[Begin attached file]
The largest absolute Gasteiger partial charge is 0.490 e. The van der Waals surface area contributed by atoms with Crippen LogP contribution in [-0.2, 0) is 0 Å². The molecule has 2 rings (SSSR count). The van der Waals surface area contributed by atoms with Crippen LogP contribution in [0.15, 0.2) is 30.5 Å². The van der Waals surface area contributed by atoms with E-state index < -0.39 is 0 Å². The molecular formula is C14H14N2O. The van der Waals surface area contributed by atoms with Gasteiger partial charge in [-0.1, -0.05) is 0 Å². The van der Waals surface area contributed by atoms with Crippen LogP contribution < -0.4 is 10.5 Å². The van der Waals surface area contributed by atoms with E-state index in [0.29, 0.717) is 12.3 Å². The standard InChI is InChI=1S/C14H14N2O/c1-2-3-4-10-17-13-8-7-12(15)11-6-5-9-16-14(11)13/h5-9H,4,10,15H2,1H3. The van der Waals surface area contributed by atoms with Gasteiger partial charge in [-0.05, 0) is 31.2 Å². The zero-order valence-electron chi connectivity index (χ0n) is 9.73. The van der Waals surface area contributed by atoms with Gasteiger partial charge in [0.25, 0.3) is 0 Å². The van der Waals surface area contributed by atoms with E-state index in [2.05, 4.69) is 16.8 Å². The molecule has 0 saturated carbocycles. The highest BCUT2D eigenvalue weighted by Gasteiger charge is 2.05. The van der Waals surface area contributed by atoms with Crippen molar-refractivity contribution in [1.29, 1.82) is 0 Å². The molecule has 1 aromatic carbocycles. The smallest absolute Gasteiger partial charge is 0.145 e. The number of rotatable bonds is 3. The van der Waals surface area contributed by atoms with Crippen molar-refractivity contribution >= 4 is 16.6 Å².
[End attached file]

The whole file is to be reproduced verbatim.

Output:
The largest absolute Gasteiger partial charge is 0.490 e. The van der Waals surface area contributed by atoms with Crippen LogP contribution in [-0.2, 0) is 0 Å². The molecule has 2 rings (SSSR count). The van der Waals surface area contributed by atoms with Crippen LogP contribution in [0.15, 0.2) is 30.5 Å². The van der Waals surface area contributed by atoms with E-state index < -0.39 is 0 Å². The molecular formula is C14H14N2O. The van der Waals surface area contributed by atoms with Gasteiger partial charge in [-0.1, -0.05) is 0 Å². The van der Waals surface area contributed by atoms with Crippen LogP contribution < -0.4 is 10.5 Å². The van der Waals surface area contributed by atoms with E-state index in [0.29, 0.717) is 12.3 Å². The standard InChI is InChI=1S/C14H14N2O/c1-2-3-4-10-17-13-8-7-12(15)11-6-5-9-16-14(11)13/h5-9H,4,10,15H2,1H3. The van der Waals surface area contributed by atoms with Gasteiger partial charge in [-0.05, 0) is 31.2 Å². The zero-order valence-electron chi connectivity index (χ0n) is 9.73. The van der Waals surface area contributed by atoms with Gasteiger partial charge in [0.25, 0.3) is 0 Å². The van der Waals surface area contributed by atoms with E-state index in [2.05, 4.69) is 16.8 Å². The molecule has 0 saturated carbocycles. The highest BCUT2D eigenvalue weighted by Gasteiger charge is 2.05. The van der Waals surface area contributed by atoms with Crippen molar-refractivity contribution in [1.29, 1.82) is 0 Å². The molecule has 1 aromatic carbocycles. The smallest absolute Gasteiger partial charge is 0.145 e. The number of rotatable bonds is 3. The van der Waals surface area contributed by atoms with Crippen molar-refractivity contribution >= 4 is 16.6 Å².